Originally meant to “shed light” on improprieties within the pharmaceutical industry, the Physician Payment Sunshine Act is causing a great deal of concern among physicians, industry leaders, and medical communications companies that provide public relations, advertising, and medical education support.
The Sunshine Act was included in the final version of the Patient Protection and Affordable Care Act (PPACA), and the government began collecting data for the Act’s database in January of this year. Details of physicians’ financial relationships with industry will be posted online on March 31, 2013. While this development will allow the public to make its own determinations of physicians’ credibility and independence, it will do so in the absence of context and perspective.
Will this new twist in government regulation be the end of the world as we know it, or just another hurdle in what is shaping up to be the most regulated industry on earth?
I’m generally in favor of guidelines to discourage and even prevent pharmaceutical companies from unduly exploiting their relationships with physicians. However, if the Sunshine Act results in fewer clinical publications, fewer CME and patient education programs, and less knowledge-sharing, it may leave physicians and patients with far less choice.
Some say the Sunshine Act, in its scope, creates an atmosphere of fear reminiscent of the McCarthyism of the 1950s, only this time it is doctors who may be hiding in the shadows, worried about exposure on a government website for accepting payment for something as benign as a speaking engagement. Even if such fears are exaggerated, there are legions of citizens who may object to certain procedures or treatments on ethical, political, or even religious grounds. Under the Sunshine Act, physicians who perform such procedures or engage in controversial research could be targets for criticism or even worse.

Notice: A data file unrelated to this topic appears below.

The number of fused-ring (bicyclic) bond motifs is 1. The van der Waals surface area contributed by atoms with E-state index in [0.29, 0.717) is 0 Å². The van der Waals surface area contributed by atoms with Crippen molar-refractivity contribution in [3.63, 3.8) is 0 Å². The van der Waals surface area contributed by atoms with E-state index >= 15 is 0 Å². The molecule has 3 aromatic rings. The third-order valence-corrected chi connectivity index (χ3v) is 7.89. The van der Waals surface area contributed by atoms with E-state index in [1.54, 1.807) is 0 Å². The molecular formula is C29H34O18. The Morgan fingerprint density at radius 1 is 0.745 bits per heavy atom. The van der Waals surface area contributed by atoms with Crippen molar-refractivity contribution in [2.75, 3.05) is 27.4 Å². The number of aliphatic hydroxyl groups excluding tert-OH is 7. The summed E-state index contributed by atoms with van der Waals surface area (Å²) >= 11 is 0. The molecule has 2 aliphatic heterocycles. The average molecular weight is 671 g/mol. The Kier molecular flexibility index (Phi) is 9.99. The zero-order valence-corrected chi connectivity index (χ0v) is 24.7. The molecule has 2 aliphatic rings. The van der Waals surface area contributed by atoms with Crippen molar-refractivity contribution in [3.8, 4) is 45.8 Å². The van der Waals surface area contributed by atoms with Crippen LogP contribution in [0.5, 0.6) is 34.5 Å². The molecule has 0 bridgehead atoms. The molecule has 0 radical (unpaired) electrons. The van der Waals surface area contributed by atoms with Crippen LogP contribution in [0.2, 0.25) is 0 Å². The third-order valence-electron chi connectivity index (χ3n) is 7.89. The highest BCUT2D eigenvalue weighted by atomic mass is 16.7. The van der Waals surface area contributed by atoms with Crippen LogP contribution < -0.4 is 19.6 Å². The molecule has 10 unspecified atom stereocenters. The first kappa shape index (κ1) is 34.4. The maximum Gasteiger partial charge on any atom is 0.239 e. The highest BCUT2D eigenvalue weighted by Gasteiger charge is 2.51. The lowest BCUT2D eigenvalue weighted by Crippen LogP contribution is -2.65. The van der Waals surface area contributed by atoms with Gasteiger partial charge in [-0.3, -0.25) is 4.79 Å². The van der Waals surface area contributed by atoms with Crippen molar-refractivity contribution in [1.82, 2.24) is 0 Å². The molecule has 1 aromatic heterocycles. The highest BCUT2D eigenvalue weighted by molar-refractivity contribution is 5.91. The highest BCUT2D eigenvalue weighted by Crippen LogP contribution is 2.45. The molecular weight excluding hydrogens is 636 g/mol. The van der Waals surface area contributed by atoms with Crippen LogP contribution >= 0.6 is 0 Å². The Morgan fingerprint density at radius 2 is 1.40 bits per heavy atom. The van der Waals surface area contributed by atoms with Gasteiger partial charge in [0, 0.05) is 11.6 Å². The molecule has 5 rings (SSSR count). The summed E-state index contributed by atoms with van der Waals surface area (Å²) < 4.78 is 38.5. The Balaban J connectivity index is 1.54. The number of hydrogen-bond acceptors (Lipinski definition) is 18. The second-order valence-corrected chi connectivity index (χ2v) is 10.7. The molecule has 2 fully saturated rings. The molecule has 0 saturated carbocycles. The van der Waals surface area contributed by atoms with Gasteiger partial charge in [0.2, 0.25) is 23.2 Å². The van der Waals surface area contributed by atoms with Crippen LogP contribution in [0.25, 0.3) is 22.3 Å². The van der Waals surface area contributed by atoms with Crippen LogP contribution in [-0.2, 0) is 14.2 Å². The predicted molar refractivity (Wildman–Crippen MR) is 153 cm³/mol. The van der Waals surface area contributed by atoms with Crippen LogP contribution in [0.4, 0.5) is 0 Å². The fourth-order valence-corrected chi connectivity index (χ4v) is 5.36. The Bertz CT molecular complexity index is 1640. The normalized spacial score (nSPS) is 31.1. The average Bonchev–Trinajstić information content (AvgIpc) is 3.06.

At the end of the day, credibility and objectivity are the holy grail of influence. Without credibility, both physicians and drug companies put their reputations at great risk. Physicians are still one the highest regarded groups of professionals in this country. What doctor would risk his or her reputation for a four-figure honorarium and a ham sandwich lunch?
One must wonder how the Sunshine Act’s new rules will impact a physician’s willingness to impart his or her expertise, participate in patient education initiatives, and contribute insights to publications. Oftentimes it is industry support that makes such knowledge-sharing possible; that support is at increased risk due to the specter of over-zealous government regulation.
My hope is that the best of the best will continue to contribute their knowledge and service for the good of society, but I’m not naïve. Without modest compensation for time and travel, we are likely to see a significant decrease in physicians’ willingness to take time away from their busy practices and dedicate the resources and expertise we need to allow the U.S. to keep its leadership position in global healthcare.